In any case how would she have known that the deceased would be befallen by the tragedy that occurred so many years afterwards and use that occasion to lie against people he calls his relatives with whom she is on good terms? It appears to me that the weight of these questions bear rather heavily against accused 1's criticism of PW1. The same goes for accused 2 as it does for accused 1.

If logic is stretched to absurdity to accommodate accused 1's fanciful criticism of PW1's evidence as definitely biased against him, his responses relating to PW3 and PW5 Sgt Babi readily reveal the baselessness and emptiness of accused 1's attitude. This is illustrated by the text running as follows:

"You want the court to believe that she [PW1 ] would lie about something

as serious as killing a person ? Yes

What about PW3 Mookho Mahana; what quarrel did you have with her ? We

never quarrelled with her.

What quarrel had you with Sgt Babi ? We have never had a quarrel with him

at all".

Despite accused 1's plausible responses to the two questions relating to PW3 and PW5 he has made so bold as to emphatically say these two people have conspired together with PW1 to falsely incriminate him.

Accused 1 denies that he admitted the evidence of PW5 which was deposed to at PE. He denies that his counsel did so on his behalf.

If the two immediate denials are a result of ignorance ; though I suspect that the denials stem more from stubborness than from ignorance, then accused 1's denial that when being recorded into the instant proceeding Sgnt Babi's deposition was interpreted from English into Sesotho was a deliberate falsity because I recall very well that 1 ordered that all the admitted statements be interpreted for the benefit not only of both accused but of the public whose constitutional right it is

theirs for proceedings to be conducted in the language they understand.

His denials in this regard therefore come to nothing.

He admitted that Mrs Kotelo is his counsel. He admitted that she acts on his behalf.

"When she accepts evidence she does so on your behalf ? It must be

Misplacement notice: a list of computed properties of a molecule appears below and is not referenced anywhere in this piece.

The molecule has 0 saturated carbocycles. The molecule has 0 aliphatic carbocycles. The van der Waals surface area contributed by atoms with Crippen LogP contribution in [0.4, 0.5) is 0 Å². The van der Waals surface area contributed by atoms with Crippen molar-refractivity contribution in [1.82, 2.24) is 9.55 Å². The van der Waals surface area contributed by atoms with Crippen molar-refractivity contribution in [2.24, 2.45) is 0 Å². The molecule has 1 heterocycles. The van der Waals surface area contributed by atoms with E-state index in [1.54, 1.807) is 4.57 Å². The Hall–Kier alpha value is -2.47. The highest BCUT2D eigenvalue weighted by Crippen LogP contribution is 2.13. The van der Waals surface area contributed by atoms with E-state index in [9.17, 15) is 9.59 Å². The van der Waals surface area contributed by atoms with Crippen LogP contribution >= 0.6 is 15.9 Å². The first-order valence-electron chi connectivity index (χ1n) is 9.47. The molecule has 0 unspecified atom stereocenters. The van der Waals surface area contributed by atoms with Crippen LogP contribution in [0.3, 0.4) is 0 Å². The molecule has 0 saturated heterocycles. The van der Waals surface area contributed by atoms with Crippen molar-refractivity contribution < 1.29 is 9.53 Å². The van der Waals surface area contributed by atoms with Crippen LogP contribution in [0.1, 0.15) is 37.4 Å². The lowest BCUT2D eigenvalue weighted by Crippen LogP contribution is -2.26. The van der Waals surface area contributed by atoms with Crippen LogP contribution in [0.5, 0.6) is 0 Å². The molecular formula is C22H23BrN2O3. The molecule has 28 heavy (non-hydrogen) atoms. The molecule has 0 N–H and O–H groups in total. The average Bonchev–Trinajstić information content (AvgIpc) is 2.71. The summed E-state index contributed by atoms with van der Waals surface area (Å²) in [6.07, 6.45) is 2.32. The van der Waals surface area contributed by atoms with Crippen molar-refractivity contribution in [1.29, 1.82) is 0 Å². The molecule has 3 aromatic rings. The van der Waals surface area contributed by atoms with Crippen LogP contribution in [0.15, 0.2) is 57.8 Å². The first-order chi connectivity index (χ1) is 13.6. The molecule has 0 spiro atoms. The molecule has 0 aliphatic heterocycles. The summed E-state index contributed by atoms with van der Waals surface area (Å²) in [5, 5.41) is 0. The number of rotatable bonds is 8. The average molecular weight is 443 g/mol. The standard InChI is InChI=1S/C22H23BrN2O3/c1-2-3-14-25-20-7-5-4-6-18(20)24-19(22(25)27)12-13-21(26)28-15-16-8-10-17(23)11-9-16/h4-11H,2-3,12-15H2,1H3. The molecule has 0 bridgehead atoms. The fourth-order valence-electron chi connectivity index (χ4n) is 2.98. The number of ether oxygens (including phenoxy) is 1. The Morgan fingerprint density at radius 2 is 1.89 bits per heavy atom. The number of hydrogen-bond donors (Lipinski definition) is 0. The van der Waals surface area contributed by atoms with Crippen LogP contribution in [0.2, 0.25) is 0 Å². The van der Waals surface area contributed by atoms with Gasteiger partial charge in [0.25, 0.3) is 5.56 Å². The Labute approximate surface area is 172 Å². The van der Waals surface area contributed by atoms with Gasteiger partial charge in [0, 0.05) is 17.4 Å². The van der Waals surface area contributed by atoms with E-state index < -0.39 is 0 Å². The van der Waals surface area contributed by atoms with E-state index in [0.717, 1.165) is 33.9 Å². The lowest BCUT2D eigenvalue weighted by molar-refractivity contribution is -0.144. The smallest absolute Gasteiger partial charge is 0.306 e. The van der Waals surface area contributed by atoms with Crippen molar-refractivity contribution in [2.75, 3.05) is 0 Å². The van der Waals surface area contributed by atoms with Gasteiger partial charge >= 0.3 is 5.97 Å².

like that". Indeed it is like that.

The protestations by DW2 also come to nothing. She likwise stated that she disputes and does not accept the admitted post mortem findings. I got a distinct impression that she didn't know what she was talking about when she said this. Her disarming response was "If I ever admitted it, I did so without knowing what I was admitting".

She denied that Sgt Babi gave back to her the licence for the weapon. She was not able to reconcile her denial with the fact that her situation was rendered impossible thereby inasmuch as this portion of evidence appears in the admitted depositions of Sgt Babi in relation to her own role as reflected therein.

In giving evidence DW2 said that on the day in question she was at a

stokvel at Lekhalong. She said she drank beer there. She had gone there at 4 pm and remained drinking till late at night.

She had occasion at night to go outside to pass water behind 'Malimakatso's house. Then Tseliso crept behind her and said he had all these days been looking for her and that today he had found her. He dragged her into a ditch and raped her.

DW2 reported the incident to the stockvel owners Tsibela and his wife 'Malimakatso who confronted Tseliso about the rape. But Tseliso just said " aache".

Then DW2 went to where accused 1 was and reported to him. From then the story of DW2 is almost identical to that given by accused 1.

However the cross-examination sought to indicate to her that PW3 said DW2 and her brother came together to her house. But DW2 denied this and said she was coming behind accused 1.

She denied that she swore at PW3 and threatened her or incited accused 1

to shoot her.

Both accused 1 and accused 2 have earned themselves a proverb for deliberately dodging and failing to answer straight forward questions put to them by the very considerate but indeed purposeful cross-examiner Miss Maqutu.

As for the evidence of DW3 Motlalepule Mabone and DW4 Osia Kabi who sought to testify in this court that it was Molebatsi who handed the gun to Sgt Babi their attempt to persist in that regard was deflated when it was drawn to their attention that the instructions of both accused to their counsel was to the effect that accused 1 handed the firearm to Sgt Babi. Indeed the defence was hard put to it to say how it could be possible that a policeman acting on the results of information gathered from his investigative exercise would omit to ask the suspect to produce the weapon used in the commission of the offence.

The defence further failed to say why Sgt Babi omitted to say he received the gun from Molebatsi.



Reference to section 273 of the Criminal Procedure and evidence Act No. 7 of 1981 indicates that:

(1) "An accused or his representative in his presence may, in any criminal proceedings, admit any fact relevant to the issue and the admission shall be sufficient evidence of that fact".